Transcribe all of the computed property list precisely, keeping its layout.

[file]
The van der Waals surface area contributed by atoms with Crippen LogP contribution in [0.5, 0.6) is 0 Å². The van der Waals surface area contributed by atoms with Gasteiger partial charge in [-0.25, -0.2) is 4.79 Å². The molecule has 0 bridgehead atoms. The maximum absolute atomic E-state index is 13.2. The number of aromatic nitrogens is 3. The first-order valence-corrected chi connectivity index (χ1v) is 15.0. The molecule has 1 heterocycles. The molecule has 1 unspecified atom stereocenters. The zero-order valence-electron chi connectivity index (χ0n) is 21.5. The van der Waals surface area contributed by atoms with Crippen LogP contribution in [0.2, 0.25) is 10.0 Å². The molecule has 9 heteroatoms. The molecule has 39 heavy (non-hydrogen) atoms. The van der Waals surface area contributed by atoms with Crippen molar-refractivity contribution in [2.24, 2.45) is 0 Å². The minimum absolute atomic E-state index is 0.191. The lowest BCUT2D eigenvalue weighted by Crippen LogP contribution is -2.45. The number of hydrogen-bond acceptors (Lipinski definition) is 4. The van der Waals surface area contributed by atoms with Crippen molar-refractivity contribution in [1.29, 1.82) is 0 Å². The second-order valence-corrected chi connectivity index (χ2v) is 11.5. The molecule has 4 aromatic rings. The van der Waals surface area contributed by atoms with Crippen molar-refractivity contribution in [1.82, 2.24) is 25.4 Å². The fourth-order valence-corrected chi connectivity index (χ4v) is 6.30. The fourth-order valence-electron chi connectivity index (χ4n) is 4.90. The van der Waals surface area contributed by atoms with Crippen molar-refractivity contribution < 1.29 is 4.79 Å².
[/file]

The van der Waals surface area contributed by atoms with Crippen LogP contribution in [0.5, 0.6) is 0 Å². The van der Waals surface area contributed by atoms with Gasteiger partial charge in [-0.25, -0.2) is 4.79 Å². The molecule has 0 bridgehead atoms. The maximum absolute atomic E-state index is 13.2. The number of aromatic nitrogens is 3. The first-order valence-corrected chi connectivity index (χ1v) is 15.0. The molecule has 1 heterocycles. The molecule has 1 unspecified atom stereocenters. The zero-order valence-electron chi connectivity index (χ0n) is 21.5. The van der Waals surface area contributed by atoms with Crippen LogP contribution in [0.2, 0.25) is 10.0 Å². The molecule has 9 heteroatoms. The molecule has 39 heavy (non-hydrogen) atoms. The van der Waals surface area contributed by atoms with Crippen molar-refractivity contribution in [2.24, 2.45) is 0 Å². The minimum absolute atomic E-state index is 0.191. The lowest BCUT2D eigenvalue weighted by Crippen LogP contribution is -2.45. The number of hydrogen-bond acceptors (Lipinski definition) is 4. The van der Waals surface area contributed by atoms with Crippen molar-refractivity contribution in [1.29, 1.82) is 0 Å². The second-order valence-corrected chi connectivity index (χ2v) is 11.5. The molecule has 4 aromatic rings. The van der Waals surface area contributed by atoms with Crippen molar-refractivity contribution in [1.82, 2.24) is 25.4 Å². The fourth-order valence-corrected chi connectivity index (χ4v) is 6.30. The fourth-order valence-electron chi connectivity index (χ4n) is 4.90. The van der Waals surface area contributed by atoms with Crippen molar-refractivity contribution < 1.29 is 4.79 Å².